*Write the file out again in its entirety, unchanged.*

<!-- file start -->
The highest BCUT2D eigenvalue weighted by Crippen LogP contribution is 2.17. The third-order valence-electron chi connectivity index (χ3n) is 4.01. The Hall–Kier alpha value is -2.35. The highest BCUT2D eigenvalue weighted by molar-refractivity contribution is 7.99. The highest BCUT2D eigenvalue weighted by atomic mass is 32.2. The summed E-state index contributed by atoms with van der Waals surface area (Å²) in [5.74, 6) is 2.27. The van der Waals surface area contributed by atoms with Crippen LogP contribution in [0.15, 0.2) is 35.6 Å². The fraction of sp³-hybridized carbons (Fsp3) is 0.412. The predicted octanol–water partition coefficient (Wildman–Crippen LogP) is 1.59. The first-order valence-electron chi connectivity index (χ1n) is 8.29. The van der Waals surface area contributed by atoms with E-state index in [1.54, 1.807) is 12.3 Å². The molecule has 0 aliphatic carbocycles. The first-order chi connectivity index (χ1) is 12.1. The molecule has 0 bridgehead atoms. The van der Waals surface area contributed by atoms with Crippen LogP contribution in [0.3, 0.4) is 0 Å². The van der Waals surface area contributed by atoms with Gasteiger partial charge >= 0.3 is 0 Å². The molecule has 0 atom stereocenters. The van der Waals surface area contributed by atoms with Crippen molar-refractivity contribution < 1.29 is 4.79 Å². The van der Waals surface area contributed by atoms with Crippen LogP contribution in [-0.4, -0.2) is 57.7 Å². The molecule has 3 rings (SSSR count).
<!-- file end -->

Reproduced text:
The highest BCUT2D eigenvalue weighted by Crippen LogP contribution is 2.17. The third-order valence-electron chi connectivity index (χ3n) is 4.01. The Hall–Kier alpha value is -2.35. The highest BCUT2D eigenvalue weighted by molar-refractivity contribution is 7.99. The highest BCUT2D eigenvalue weighted by atomic mass is 32.2. The summed E-state index contributed by atoms with van der Waals surface area (Å²) in [5.74, 6) is 2.27. The van der Waals surface area contributed by atoms with Crippen LogP contribution in [0.15, 0.2) is 35.6 Å². The fraction of sp³-hybridized carbons (Fsp3) is 0.412. The predicted octanol–water partition coefficient (Wildman–Crippen LogP) is 1.59. The first-order valence-electron chi connectivity index (χ1n) is 8.29. The van der Waals surface area contributed by atoms with E-state index in [1.54, 1.807) is 12.3 Å². The molecule has 0 aliphatic carbocycles. The first-order chi connectivity index (χ1) is 12.1. The molecule has 0 bridgehead atoms. The van der Waals surface area contributed by atoms with Crippen LogP contribution in [0.3, 0.4) is 0 Å². The van der Waals surface area contributed by atoms with Gasteiger partial charge >= 0.3 is 0 Å². The molecule has 0 atom stereocenters. The van der Waals surface area contributed by atoms with Crippen molar-refractivity contribution < 1.29 is 4.79 Å². The van der Waals surface area contributed by atoms with Crippen LogP contribution in [-0.4, -0.2) is 57.7 Å². The molecule has 3 rings (SSSR count).